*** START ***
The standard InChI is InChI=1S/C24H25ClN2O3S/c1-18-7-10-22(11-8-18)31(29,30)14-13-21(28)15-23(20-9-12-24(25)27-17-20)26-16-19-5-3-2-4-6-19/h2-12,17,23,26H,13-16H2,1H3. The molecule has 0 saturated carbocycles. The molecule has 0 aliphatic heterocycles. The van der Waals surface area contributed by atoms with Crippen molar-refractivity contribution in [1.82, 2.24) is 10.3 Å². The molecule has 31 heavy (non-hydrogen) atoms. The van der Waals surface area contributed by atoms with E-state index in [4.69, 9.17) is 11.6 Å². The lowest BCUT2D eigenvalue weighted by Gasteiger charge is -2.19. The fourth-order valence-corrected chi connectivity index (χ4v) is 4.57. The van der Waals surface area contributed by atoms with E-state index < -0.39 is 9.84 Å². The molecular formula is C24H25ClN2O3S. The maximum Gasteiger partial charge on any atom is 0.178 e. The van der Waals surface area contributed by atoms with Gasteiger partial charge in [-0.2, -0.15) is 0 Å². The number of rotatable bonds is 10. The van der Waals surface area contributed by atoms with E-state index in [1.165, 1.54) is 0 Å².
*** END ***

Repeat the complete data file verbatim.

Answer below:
The standard InChI is InChI=1S/C24H25ClN2O3S/c1-18-7-10-22(11-8-18)31(29,30)14-13-21(28)15-23(20-9-12-24(25)27-17-20)26-16-19-5-3-2-4-6-19/h2-12,17,23,26H,13-16H2,1H3. The molecule has 0 saturated carbocycles. The molecule has 0 aliphatic heterocycles. The van der Waals surface area contributed by atoms with Crippen molar-refractivity contribution in [1.82, 2.24) is 10.3 Å². The molecule has 31 heavy (non-hydrogen) atoms. The van der Waals surface area contributed by atoms with E-state index in [4.69, 9.17) is 11.6 Å². The lowest BCUT2D eigenvalue weighted by Gasteiger charge is -2.19. The fourth-order valence-corrected chi connectivity index (χ4v) is 4.57. The van der Waals surface area contributed by atoms with E-state index < -0.39 is 9.84 Å². The molecular formula is C24H25ClN2O3S. The maximum Gasteiger partial charge on any atom is 0.178 e. The van der Waals surface area contributed by atoms with Gasteiger partial charge in [-0.2, -0.15) is 0 Å². The number of rotatable bonds is 10. The van der Waals surface area contributed by atoms with E-state index in [1.165, 1.54) is 0 Å².